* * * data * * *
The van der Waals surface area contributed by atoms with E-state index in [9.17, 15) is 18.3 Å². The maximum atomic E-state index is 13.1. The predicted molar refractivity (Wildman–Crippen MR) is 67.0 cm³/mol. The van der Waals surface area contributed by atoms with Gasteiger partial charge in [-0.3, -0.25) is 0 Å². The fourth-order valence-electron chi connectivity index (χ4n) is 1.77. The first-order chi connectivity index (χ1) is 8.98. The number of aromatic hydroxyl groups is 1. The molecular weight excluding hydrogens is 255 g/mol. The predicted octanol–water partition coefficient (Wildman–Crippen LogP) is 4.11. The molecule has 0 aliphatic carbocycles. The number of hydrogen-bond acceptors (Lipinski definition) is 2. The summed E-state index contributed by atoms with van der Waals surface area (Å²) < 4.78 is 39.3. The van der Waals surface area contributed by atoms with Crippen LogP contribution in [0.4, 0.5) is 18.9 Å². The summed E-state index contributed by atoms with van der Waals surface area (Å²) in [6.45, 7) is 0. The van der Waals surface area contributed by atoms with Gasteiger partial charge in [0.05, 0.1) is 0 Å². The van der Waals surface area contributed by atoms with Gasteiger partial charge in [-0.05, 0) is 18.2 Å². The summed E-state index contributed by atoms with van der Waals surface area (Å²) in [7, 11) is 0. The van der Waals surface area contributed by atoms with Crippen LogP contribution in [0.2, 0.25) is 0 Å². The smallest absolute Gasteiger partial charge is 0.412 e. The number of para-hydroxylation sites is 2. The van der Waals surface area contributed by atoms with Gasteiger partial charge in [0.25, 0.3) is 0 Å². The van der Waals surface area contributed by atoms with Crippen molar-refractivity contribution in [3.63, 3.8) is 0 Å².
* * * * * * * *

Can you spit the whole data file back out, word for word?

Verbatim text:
The van der Waals surface area contributed by atoms with E-state index in [9.17, 15) is 18.3 Å². The maximum atomic E-state index is 13.1. The predicted molar refractivity (Wildman–Crippen MR) is 67.0 cm³/mol. The van der Waals surface area contributed by atoms with Gasteiger partial charge in [-0.3, -0.25) is 0 Å². The fourth-order valence-electron chi connectivity index (χ4n) is 1.77. The first-order chi connectivity index (χ1) is 8.98. The number of aromatic hydroxyl groups is 1. The molecular weight excluding hydrogens is 255 g/mol. The predicted octanol–water partition coefficient (Wildman–Crippen LogP) is 4.11. The molecule has 0 aliphatic carbocycles. The number of hydrogen-bond acceptors (Lipinski definition) is 2. The summed E-state index contributed by atoms with van der Waals surface area (Å²) < 4.78 is 39.3. The van der Waals surface area contributed by atoms with Crippen LogP contribution in [0.4, 0.5) is 18.9 Å². The summed E-state index contributed by atoms with van der Waals surface area (Å²) in [6.45, 7) is 0. The van der Waals surface area contributed by atoms with Gasteiger partial charge in [0.05, 0.1) is 0 Å². The van der Waals surface area contributed by atoms with Gasteiger partial charge in [-0.05, 0) is 18.2 Å². The summed E-state index contributed by atoms with van der Waals surface area (Å²) in [7, 11) is 0. The van der Waals surface area contributed by atoms with Crippen LogP contribution in [0.2, 0.25) is 0 Å². The smallest absolute Gasteiger partial charge is 0.412 e. The number of para-hydroxylation sites is 2. The van der Waals surface area contributed by atoms with Gasteiger partial charge in [0.25, 0.3) is 0 Å². The van der Waals surface area contributed by atoms with Crippen molar-refractivity contribution in [3.63, 3.8) is 0 Å².